It would be a positive thing for Wikipedia to see a day where we could go to the article on any major brand, find their PR person on the Talk page and ask them for sources on their latest acquisition or technical help understanding their latest standard.

What we can do

Most people will take the obvious and easy path when presented with one.
Today the clear and obvious path for PR professionals is to edit Wikipedia and see what sticks. We caution against editing with a COI, but make poor behavior the easiest, fastest and most effective way to contribute. We create an "ethics tax" because it's harder and generates less "results" to do Wikipedia properly.

I suggest we take a proactive role in discouraging bad behavior. We can raise our content standards, investigate undisclosed paid editing, and embarrass companies for clear censorship attempts in situations where we can't reasonably AGF.

On the other hand, instead of merely throwing cautions everywhere for PR editing, we can give them clear instructions on how to contribute in ways that are generally accepted, helpful and less controversial. There's an essay in the works along these lines of providing advice for participation that has broader acceptance and is less controversial. Whatever your opinion is on COI, most of us can agree that companies donating images, sharing sources and answering questions are helpful ways to improve Wikipedia's coverage of companies that should actually be encouraged.

We can also improve the clarity of the COI guideline, create an AFC-like system for {{edit COI}}s, give companies a method to voluntarily block their IP address and improve templates. Let's give companies a better opportunity to contribute in ways that are helpful and make disruptive and promotional behavior less appealing.

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  • Thank you! An excellent, common-sense viewpoint. There are certainly dangers in actively encouraging PR departments to show up and start shovelling material onto our talk pages but it makes more sense than the status quo, which amounts to giving the choice between stealth or a pile of paperwork. Stevage 10:48, 24 July 2012 (UTC)[reply]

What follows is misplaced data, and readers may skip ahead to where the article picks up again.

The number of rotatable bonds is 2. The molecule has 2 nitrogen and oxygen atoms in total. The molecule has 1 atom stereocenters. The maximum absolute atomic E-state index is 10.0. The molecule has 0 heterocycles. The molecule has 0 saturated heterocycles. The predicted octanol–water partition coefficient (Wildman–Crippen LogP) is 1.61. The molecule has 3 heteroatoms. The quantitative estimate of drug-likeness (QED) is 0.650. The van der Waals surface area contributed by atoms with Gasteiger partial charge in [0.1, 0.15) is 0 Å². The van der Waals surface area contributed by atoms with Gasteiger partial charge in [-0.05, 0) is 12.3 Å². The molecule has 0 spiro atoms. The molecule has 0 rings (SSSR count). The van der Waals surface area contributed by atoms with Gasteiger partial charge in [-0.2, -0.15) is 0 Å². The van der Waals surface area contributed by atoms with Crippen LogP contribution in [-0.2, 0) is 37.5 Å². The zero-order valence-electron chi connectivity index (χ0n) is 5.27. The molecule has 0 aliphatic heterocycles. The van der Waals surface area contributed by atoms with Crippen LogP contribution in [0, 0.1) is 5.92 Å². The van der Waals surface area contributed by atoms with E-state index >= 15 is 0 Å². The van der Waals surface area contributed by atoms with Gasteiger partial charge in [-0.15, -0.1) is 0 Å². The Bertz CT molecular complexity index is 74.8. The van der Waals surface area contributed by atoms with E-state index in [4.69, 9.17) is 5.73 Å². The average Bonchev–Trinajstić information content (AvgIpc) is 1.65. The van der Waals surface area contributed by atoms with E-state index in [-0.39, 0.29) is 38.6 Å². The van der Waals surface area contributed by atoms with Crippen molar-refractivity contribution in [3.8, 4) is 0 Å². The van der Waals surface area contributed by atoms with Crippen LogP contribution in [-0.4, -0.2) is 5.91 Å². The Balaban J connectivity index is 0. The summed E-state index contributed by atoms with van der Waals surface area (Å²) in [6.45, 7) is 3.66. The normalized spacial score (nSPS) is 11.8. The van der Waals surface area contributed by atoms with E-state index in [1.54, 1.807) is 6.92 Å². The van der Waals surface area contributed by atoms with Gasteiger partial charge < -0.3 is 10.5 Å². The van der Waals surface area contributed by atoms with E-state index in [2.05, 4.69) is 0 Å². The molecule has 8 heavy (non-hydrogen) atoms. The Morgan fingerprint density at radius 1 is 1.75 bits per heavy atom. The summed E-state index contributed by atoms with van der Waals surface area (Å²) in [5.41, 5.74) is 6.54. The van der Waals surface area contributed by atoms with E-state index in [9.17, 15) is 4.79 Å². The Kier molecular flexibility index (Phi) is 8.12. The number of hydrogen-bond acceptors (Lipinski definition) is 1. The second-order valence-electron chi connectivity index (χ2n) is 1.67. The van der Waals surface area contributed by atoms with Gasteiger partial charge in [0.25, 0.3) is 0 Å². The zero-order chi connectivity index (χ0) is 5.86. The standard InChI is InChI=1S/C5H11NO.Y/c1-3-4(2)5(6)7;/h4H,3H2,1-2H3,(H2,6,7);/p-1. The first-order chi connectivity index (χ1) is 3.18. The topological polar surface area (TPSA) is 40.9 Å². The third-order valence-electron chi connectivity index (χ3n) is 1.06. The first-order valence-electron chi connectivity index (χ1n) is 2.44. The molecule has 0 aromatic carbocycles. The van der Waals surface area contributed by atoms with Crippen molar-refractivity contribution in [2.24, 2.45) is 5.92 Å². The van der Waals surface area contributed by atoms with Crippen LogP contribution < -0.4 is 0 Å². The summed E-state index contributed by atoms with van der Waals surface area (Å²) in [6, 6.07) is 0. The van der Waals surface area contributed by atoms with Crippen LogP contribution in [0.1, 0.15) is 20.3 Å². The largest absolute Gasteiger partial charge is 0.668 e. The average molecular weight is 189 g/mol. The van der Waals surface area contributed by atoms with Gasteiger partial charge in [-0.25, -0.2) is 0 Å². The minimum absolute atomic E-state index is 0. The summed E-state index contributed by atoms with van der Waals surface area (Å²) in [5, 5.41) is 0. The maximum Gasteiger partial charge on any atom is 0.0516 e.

• "Doing Wikipedia properly" means concentrating on improving articles at least in the medium term, not just making short-term gains for one side of a debate. Which of those two options, quite honestly, do those who pay the paid editors think they are paying for? Charles Matthews (talk) 11:50, 24 July 2012 (UTC)[reply]
  • I would agree that there needs to be some sort of official channel for PR departments and other biased editors to go through. While ideally we would have objective, unbiased people write about everything, companies have a vested interest in making people edit their Wikipedia articles and it is hard to detect and prevent such biased editing without damaging Wikipedia's open nature. Although I'm not a fan of industry self-regulation (or rather, I think it doesn't work), by making common agreements on ethics PR companies can change the way the industry is run, it just remains to be seen how substantial this will be. I would be in favor of a Wikipedia that invites paid editing, with conditions attached. The author mentions a lot of the ways paid editors can contribute (such as being excellent at providing sources) greatly, so it seems like a bad idea to turn them away at the door. I don't think oversight and observation of such especially biased editors is too much to ask for, though; paid editors should certainly declare themselves to be such. Knight of Truth (talk) 15:06, 24 July 2012 (UTC)[reply]